In race to left, Dem candidates show support for taxpayer-funded sex changes

Alex Pappas Political Reporter
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As primary season heats up, Democrats are racing further and further to the left of one another.

Last month, Pennsylvania congressional candidate Kevin Strouse filled out a questionnaire from a local gay advocacy group that asked him whether he supports federal funding of sex change surgeries under Obamacre, Medicare, Medicaid, public employee plans, the Children’s Health Insurance Program and prison health care.

“I support funding for sex reassignment procedures under Medicare, Medicaid and other healthcare plans,” Strouse replied in the questionnaire to the Liberty City LGBT Democratic Club.

Likewise, Strouse’s Democratic primary opponent, Shaughnessy Naughton, also expressed support for the government to pay for sex change operations.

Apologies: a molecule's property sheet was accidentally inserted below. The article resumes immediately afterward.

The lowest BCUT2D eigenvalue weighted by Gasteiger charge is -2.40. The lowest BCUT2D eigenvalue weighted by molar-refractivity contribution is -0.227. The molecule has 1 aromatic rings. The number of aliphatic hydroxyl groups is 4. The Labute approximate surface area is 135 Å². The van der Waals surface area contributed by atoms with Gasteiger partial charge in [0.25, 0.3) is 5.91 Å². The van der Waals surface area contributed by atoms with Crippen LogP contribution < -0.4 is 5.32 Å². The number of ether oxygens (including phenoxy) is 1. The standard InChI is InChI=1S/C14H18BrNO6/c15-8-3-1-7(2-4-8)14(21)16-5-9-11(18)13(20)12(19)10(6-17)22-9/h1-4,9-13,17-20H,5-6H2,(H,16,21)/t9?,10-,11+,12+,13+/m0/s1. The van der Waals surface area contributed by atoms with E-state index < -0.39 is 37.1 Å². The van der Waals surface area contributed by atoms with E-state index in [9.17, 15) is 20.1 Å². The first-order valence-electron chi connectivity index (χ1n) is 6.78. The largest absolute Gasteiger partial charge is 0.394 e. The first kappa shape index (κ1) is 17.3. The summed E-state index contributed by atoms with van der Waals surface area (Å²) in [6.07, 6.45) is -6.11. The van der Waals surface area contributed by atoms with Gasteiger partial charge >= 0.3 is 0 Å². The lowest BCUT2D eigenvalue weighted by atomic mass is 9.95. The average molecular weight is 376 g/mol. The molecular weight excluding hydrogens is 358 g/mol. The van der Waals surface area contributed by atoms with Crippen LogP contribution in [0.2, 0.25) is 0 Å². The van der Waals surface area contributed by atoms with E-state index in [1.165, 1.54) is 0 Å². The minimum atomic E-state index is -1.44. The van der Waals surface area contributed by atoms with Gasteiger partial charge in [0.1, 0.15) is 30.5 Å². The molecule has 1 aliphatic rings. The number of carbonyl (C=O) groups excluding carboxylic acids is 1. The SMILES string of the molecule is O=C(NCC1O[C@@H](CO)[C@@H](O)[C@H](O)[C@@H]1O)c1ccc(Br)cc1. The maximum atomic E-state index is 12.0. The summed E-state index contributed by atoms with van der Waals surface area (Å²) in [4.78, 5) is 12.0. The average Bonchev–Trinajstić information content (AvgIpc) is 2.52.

“I think that the Affordable Care Act, and all other government-funded health programs should cover sex reassignment surgery and all other medically necessary procedures,” Naughton wrote.

The media in recent years has focused on how competitive Republican primaries have forced candidates to run to the right, causing problems with independent voters in general elections.

But this Democratic primary in Pennsylvania’s 8th congressional district in suburban Philly is an example of how a Democrat primary also forces candidates to take far-left positions that could prove costly in a general election in a key swing race.

Strouse and Naughton are competing in a May 20 primary to take on Republican incumbent Rep. Mike Fitzpatrick – a prime target of national Democrats.

The issue of the government funding sex change surgeries could be problematic in a general election, when the district’s candidates will need to appeal to the socially conservative and moderate Catholic Democrats in Philadelphia’s suburbs.

The issue is wildly contentious: Medicare and Medicaid do not currently cover sex changes, but the Health and Human Services Department last year briefly reexamined its policy. It eventually withdrew the proposal after it received negative publicity in the press.

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